Skim – Mariko Tamaki & Jillian Tamaki

I am surrounded by teenagers every day and their world seems difficult to me, more200px-skim_bookcover difficult than I remember my adolescence. There was no social media back then. We hung out, gathering at someone’s house on Friday night to play Trivial Pursuits and drink Pop Shoppe soda. We had dances where you’d just pray not to be asked to slow dance with some geeky guy, especially for the last dance, which was always “Stairway to Heaven” – longest song on the planet. My locker was covered with pictures of Robby Benson. The drama happened in the girls’ bathroom and the bullying happened in person. We talked for hours on the phone…which was in the kitchen, so your end of the conversation could be heard by pesky brothers and eavesdropping moms.

It’s always interesting to read about young people because even though I feel so far removed from those years (my 40th high school reunion happens this summer!), their lives are fascinating to me. A really good YA novel can capture the essence of what it is to be young and send me spinning back to my own fraught teenage years.

Skim, the award-winning graphic novel by the cousin team of Mariko Tamaki (writer) and Jillian Tamaki (illustrator), unspools the life of sixteen-year-old Kimberly Keiko Cameron aka Skim as she navigates friendships, crushes, school, suicide and depression. Like with their graphic novel This One Summer, the Tamakis zero in on what it is to be young and to cope with all the shit life often throws at you.

Skim’s parents are divorced. She’s interested in wicca and tarot cards and her English and drama teacher, Mrs. Archer, who is “always saying weird stuff like – I’m telling you girls. You might think different, but chocolate is better than sex.” Skim relates to Mrs. Archer because she considers herself a bit of a freak, too.

The simple black and white illustrations capture the essence of high school life; the constant navigating and negotiating that comes with being a young person. Skim is thoughtful and fragile, but there is a toughness to her that allows the reader to believe that she will survive.

skimsillywalk-min

You couldn’t pay me money to be a teenager. All those hormones. All that heartache. Still, there is something about this period in your life that is pretty amazing. All that potential. All those feelings so close to the surface. Skim manages to capture that beautifully and Skim’s story will resonate with anyone…well, anyone. Because we were all young once and if you are young now – then at least part of Skim’s story is your story, too.

jake, reinvented – Gordon Korman

jake reinventedGordon Korman’s YA novel jake, reinvented takes a page straight out of F. Scott Fitzgerald’s classic,  The Great Gatsby. Like, straight out of it. This is the story of Rick, a high school kid who is only marginally cool because he is the kicker and back-up quarterback for the F. Scott Fitzgerald (yep!) high school football team and hangs out with Todd Buckley, the team’s hyper-masculine starting quarterback.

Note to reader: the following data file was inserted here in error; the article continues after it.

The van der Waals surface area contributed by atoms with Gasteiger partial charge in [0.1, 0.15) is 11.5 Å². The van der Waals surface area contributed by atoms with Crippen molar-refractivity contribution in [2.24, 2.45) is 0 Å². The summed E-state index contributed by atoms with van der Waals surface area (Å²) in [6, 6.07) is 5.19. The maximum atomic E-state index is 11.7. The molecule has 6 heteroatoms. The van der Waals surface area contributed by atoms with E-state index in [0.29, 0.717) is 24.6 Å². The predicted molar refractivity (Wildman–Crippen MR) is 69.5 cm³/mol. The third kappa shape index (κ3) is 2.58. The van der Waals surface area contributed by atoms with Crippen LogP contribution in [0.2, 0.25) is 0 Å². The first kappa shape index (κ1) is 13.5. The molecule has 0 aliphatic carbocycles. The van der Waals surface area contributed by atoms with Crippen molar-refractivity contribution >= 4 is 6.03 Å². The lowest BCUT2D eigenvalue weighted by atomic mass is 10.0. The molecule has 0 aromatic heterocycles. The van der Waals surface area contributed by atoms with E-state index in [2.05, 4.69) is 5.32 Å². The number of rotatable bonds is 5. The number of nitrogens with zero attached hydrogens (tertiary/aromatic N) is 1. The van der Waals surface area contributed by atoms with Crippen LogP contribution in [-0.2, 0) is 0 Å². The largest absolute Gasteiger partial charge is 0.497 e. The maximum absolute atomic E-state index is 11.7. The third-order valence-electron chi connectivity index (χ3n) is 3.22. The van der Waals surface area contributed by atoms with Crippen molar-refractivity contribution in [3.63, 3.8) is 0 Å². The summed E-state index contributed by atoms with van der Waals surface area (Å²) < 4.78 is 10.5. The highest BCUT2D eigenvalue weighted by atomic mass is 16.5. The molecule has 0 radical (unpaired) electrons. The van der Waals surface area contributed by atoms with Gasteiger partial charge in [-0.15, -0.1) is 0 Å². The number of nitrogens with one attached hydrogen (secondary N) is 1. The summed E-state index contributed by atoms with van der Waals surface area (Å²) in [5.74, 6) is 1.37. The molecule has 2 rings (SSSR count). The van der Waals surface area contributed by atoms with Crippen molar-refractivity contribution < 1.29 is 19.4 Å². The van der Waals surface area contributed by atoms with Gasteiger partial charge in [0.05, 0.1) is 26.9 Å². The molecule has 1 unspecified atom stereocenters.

Rick Paradis is an observer, much in the same as Nick Carraway watched the action in The Great GatsbyWhen the story opens, he’s observing a raucous party being held at the un-parented home of new-to-town Jake Garrett, the football team’s new long-snapper. It’s the first of many Friday night parties that Jake hosts, each one getting bigger and more out-of-control.

Jake is an enigma. He watches his house getting trashed with an “unruffled calm.” His speech is peppered with ‘baby’ as in “Good hang time, baby”, I suspect an outdated tag even back in 2003 when the book was published.

He looked like he just waltzed off the pages of the J. Crew catalog, or maybe Banana Republic. I mean, nothing he was wearing was all that special – just a plaid shirt, untucked over a white tee and khakis. But everything went together perfectly, and hung on him with that rumpled casual effect that you can’t get by being casual. This guy worked it.

Jake befriends Rick, pulling him into his orbit. It seems like an odd friendship at first, but Rick does have something that Jake needs: a connection to Didi, Todd’s self-absorbed, but perfect girlfriend.

Like in Fitzgerald’s novel, none of these characters are particularly likeable. Todd aka Tom is a big-feeling womanizer; Didi aka Daisy is vapid and spineless; Rick is an observer who is soon calling himself Jake’s bestie, but I was never really sure how they managed to get to that place beyond acquaintances.